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54 Cards in this Set

  • Front
  • Back
the innominate bones are made up of
the ilium, ischium and pubic bones
Where are the sacroiliac joints located
where the lower extemity ends and the spine begins
What joint serves as the the universal joint
the pubic symphysis
what does the sacrum coordinate
lower extremity and spinal motion
what is the most codependent bone in the body
sacrum
what do the innominate bones rotate in respone to
leg motion
as the leg comes forward, the innominate rotates what way
posterioly
as the leg goes backward the innominate rotates what way
anterioly
how much motion is available in the sacroiliac joint
about 5 degrees each for flexion & extension so a total of 10 degrees
why is any dysfunction possible in the sacroiliac joint (SI)
b/c of its unusual shape
what maintains the somatic dysfunction in the SI joint
true joint subluxation locking mechanism
the SI joints are what type of joints
congruent
Joint locking
when the innominate is carried beyond its 5 degree ROM, lumps on one side of the joint come into opposition with high areas on the opposite side of the joint
what does joint locking do
separates the joint surfaces, pulling the sacroiliac ligaments taught, compressing the joint surfaces together
what maintains the dysfunction in joint locking
the ligamentous tension
What is an iliosacral dysfunction
dysfunctions introduced from the lower extremity and causing restriction of motion between the ilium & sacrum
SI dysfunction or just Sacral dysfunctions
dysfunctions introduced from the spine and causing restriction of motion between the sacrum and the ilium
6 most common innominate dysfunctions (in order of prevelance)
1. Rotation
2. Shear or Slip
3. Flare
Types of rotational dysfunctions
posterior and anterior
Types of shear or slip dysfunctions
upslip(sup shear) or
downslip (inf shear)
Types of flare dysfunctions
inflare and outflare
A pubic symphysis dysfunction can involve a (still and innominate dysfunction)
-superior pubic bone
-inferior pubic bone
-symphyseal compression
-symphyseal gapping
every pelvic somatic dysfunction does what
distorts the shape and motion of the entire pelvis
the dysfunctions are named for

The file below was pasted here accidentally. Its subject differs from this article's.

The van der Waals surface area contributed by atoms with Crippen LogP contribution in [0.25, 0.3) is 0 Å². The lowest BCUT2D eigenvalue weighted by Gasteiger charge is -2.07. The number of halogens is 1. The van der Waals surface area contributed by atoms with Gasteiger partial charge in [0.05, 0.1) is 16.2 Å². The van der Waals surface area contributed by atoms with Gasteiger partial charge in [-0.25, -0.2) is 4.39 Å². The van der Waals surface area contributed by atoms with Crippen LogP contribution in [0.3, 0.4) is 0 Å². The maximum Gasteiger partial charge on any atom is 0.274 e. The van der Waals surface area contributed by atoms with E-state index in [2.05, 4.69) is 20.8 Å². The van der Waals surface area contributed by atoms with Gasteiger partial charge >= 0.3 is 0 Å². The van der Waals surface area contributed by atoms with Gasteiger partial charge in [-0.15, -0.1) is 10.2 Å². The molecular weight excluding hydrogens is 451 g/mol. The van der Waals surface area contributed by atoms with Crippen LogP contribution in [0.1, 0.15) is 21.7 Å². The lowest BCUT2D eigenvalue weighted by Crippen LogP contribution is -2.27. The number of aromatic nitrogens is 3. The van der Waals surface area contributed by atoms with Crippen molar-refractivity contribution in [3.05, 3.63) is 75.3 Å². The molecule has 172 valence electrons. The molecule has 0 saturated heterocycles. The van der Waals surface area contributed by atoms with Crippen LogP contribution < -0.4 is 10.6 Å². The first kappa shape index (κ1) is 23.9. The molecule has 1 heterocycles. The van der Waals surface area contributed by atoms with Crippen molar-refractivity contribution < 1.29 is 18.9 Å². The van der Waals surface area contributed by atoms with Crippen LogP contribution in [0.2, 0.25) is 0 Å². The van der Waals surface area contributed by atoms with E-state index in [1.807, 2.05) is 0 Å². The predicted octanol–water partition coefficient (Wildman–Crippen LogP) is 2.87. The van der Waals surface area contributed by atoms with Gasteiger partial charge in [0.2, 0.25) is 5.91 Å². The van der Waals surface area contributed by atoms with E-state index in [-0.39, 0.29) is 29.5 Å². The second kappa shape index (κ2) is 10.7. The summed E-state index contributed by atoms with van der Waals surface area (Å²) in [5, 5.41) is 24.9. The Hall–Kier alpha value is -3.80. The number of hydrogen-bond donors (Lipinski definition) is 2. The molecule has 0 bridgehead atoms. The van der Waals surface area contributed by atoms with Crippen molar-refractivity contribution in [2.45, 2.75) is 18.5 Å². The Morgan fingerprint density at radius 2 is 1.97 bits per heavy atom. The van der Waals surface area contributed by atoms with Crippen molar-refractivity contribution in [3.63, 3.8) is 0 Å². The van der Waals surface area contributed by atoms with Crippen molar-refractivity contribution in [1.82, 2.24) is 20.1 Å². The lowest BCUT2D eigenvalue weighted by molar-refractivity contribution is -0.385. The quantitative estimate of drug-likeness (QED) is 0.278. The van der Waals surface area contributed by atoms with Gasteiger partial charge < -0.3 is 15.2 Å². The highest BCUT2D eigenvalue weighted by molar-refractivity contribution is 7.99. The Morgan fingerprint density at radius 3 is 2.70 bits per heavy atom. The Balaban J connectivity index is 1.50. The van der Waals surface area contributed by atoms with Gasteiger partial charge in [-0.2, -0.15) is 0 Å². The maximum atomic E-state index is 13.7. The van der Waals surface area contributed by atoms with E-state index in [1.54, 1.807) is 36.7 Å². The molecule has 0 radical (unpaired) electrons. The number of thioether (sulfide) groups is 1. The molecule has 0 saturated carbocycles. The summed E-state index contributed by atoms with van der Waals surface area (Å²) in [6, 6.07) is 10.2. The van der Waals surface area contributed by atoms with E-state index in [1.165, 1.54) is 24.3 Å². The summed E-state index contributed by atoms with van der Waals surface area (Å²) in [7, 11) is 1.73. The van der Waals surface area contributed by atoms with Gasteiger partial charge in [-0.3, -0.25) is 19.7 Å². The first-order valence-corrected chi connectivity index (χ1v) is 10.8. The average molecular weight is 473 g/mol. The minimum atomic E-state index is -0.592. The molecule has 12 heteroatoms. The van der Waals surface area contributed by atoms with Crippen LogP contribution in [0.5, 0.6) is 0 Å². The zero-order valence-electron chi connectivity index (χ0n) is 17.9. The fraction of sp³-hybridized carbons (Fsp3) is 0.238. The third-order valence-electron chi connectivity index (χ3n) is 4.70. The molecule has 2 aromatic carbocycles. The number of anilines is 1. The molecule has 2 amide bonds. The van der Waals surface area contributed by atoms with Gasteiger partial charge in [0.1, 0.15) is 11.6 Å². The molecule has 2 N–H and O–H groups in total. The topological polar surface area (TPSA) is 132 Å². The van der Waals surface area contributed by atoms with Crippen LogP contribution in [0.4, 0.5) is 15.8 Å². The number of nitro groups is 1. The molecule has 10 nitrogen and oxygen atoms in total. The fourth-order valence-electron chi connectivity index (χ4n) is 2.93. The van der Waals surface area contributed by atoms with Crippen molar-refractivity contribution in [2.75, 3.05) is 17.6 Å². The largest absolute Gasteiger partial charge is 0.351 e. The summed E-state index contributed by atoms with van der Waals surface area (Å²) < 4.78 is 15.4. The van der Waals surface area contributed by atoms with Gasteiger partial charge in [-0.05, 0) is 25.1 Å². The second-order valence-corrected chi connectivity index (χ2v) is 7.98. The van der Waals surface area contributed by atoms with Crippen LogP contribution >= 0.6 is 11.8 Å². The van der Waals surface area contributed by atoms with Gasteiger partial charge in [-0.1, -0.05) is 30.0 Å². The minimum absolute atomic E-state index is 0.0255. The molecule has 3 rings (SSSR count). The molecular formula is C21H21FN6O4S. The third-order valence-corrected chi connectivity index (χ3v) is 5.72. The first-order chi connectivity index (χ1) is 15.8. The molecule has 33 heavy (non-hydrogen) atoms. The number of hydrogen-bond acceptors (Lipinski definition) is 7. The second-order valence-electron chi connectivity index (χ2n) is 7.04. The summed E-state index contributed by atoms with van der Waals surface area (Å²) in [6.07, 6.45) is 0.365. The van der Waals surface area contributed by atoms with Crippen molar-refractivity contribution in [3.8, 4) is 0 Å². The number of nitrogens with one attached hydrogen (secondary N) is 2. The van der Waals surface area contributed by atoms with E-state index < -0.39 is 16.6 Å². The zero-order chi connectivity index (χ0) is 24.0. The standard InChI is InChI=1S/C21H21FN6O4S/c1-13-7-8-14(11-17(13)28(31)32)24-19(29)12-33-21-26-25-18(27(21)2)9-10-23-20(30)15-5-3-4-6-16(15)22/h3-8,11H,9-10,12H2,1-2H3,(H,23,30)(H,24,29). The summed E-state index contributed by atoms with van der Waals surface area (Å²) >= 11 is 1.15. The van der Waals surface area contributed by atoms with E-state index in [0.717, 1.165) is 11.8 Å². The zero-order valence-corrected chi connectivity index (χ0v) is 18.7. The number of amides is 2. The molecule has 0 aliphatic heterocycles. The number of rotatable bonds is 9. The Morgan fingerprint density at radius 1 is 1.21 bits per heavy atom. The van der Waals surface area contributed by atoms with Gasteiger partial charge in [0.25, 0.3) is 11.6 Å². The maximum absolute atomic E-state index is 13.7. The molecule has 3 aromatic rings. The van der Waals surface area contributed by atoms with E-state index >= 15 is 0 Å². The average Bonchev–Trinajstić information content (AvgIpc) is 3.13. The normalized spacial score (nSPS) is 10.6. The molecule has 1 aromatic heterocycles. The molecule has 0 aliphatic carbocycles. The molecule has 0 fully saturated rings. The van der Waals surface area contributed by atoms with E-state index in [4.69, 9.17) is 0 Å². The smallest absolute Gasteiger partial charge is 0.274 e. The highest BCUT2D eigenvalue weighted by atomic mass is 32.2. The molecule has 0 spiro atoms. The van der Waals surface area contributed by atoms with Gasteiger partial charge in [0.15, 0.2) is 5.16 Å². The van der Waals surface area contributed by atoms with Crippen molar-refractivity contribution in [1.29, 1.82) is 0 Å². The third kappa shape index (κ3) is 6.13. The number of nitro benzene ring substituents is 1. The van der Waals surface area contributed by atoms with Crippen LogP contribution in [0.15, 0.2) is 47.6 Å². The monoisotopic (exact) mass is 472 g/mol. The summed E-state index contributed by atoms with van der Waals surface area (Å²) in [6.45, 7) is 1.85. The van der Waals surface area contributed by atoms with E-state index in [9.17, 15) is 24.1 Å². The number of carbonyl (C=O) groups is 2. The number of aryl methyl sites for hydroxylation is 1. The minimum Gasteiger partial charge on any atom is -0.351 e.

the site of greatest motion restriction
symptoms of innominate dysfunction vary depending upon
which myoligamentous structure is under the greatest stress
What type of joint pain may or may not be present as a symptom of innominate dysfunction
SI joint pain
the SI joints and their ligaments are innervated by
S1-S5 nerve root levels
the site of greatest ligamentous stress will be where
the site from which somato-somatic reflexes will emanate
Reflex muscle hypertonicity may be caused by
somato-somatic reflex
Myotome muscles are innervated by
S1-S5
S1 innervates
fibularis longus & brevis
gastrocnemius/Soleus
gluteus maximus
S2 innervates
gastrocnemius/soleus
intrinsic muscles of the foot
pelvic floor
S3 innervates
intrinsic muscles of the foot
pelvic floor
S4 & S5 innervate
the pelvic floor
a sclerotome is
the segmental innervation of the peritosteum, ligaments and fascia
what is a viscerotome
segmental innervation of the internal organs
the sacral parasympathetics arise from what
S2, S3, S4
splanchnotomes
the segmental relation to the organs that viscerotomes supply
S2, 3, 4 supply
left half of colon, lower ureter, bladder sphincter, uterine body, prostate, and cavernous tissues of the genitalia
symptoms of hyperparasympathecotonia in the colon
colonic cramping and pain
diarrhea
IBS (irritable bowel syndrome)
symptoms of hyperparasympathecotonia in the ureter
ureterospasm
symptoms of hyperparasympathecotonia in the bladder
irritable bladder with increased bladder wall tone
stress incontinence with decreased internal urinary sphincter tone
symptoms of hyperparasympathecotonia in uterus
relaxation of uterine muscle
vasodilation
decreased pain threshold for cervix
infertility
symptoms of hyperparasympathecotonia in the prostate
engorgement and secretion (non-specific prostatitis)
symptoms of hyperparasympathecotonia in the cavernous tissues
priapism(persistant engorgement of the erectile tissues in both genders)
list the types of screening tests
standing flexion test
definitive motion test
ASIS compression test
how do you get a false positive in the standing flexion test
-asymmetric hamstring tension
-sacral dysfunction
-severe L4 or L5 dysfunction
what is a positive standing flexion test
on the side in which the PSIS rises highest at the end of flexion
what do you palpate in a definitive motion test
passively induced iliosacral motion
what is a positive definitive motion test
no palpable motion
in the ASIS compression test what identifies the side of iliosacral dysfunction
resistance to posterior compression
are screening tests sensitive or specific
sensitive
what are the posterior landmarks that must be palpated for asymmetry
PSIS
SACRAL SULCI
ISCHIAL TUBEROSITIES
SACROTUBEROUS LIGAMENT TENSION
what are the anterior landmarks that must be palpated for asymmetry in an innominate dysfunction
ASIS
PUBIC TUBERCLES
PUBIC SYMPHSYIS